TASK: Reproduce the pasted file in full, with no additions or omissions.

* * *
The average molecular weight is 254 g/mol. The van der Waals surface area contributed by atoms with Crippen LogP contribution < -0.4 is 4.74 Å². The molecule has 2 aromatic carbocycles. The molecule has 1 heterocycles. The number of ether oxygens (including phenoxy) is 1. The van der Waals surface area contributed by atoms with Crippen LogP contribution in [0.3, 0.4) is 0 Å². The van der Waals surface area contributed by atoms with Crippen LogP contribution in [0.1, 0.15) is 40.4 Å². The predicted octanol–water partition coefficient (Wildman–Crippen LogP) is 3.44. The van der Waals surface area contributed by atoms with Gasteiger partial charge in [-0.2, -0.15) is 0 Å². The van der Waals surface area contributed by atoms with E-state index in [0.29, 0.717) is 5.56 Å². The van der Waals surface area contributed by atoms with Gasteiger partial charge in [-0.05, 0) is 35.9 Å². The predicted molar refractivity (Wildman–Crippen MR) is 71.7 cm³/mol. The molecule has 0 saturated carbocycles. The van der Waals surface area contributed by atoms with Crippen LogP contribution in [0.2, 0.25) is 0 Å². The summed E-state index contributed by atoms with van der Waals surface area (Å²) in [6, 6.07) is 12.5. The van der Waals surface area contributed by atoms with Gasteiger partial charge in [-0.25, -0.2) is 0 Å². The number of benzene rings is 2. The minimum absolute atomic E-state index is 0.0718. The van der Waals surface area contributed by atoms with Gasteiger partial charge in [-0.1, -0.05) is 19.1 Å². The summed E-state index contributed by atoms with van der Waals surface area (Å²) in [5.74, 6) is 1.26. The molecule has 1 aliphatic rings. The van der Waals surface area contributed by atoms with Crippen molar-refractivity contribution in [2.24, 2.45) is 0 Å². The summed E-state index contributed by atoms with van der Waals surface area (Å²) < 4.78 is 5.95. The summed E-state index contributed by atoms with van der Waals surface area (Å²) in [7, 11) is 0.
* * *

The average molecular weight is 254 g/mol. The van der Waals surface area contributed by atoms with Crippen LogP contribution < -0.4 is 4.74 Å². The molecule has 2 aromatic carbocycles. The molecule has 1 heterocycles. The number of ether oxygens (including phenoxy) is 1. The van der Waals surface area contributed by atoms with Crippen LogP contribution in [0.3, 0.4) is 0 Å². The van der Waals surface area contributed by atoms with Crippen LogP contribution in [0.1, 0.15) is 40.4 Å². The predicted octanol–water partition coefficient (Wildman–Crippen LogP) is 3.44. The van der Waals surface area contributed by atoms with Gasteiger partial charge in [-0.2, -0.15) is 0 Å². The van der Waals surface area contributed by atoms with E-state index in [0.29, 0.717) is 5.56 Å². The van der Waals surface area contributed by atoms with Gasteiger partial charge in [-0.05, 0) is 35.9 Å². The predicted molar refractivity (Wildman–Crippen MR) is 71.7 cm³/mol. The molecule has 0 saturated carbocycles. The van der Waals surface area contributed by atoms with Crippen LogP contribution in [0.2, 0.25) is 0 Å². The summed E-state index contributed by atoms with van der Waals surface area (Å²) in [6, 6.07) is 12.5. The van der Waals surface area contributed by atoms with Gasteiger partial charge in [-0.25, -0.2) is 0 Å². The number of benzene rings is 2. The minimum absolute atomic E-state index is 0.0718. The van der Waals surface area contributed by atoms with Gasteiger partial charge in [-0.1, -0.05) is 19.1 Å². The summed E-state index contributed by atoms with van der Waals surface area (Å²) in [5.74, 6) is 1.26. The molecule has 1 aliphatic rings. The van der Waals surface area contributed by atoms with Crippen molar-refractivity contribution in [2.24, 2.45) is 0 Å². The summed E-state index contributed by atoms with van der Waals surface area (Å²) < 4.78 is 5.95. The summed E-state index contributed by atoms with van der Waals surface area (Å²) in [7, 11) is 0.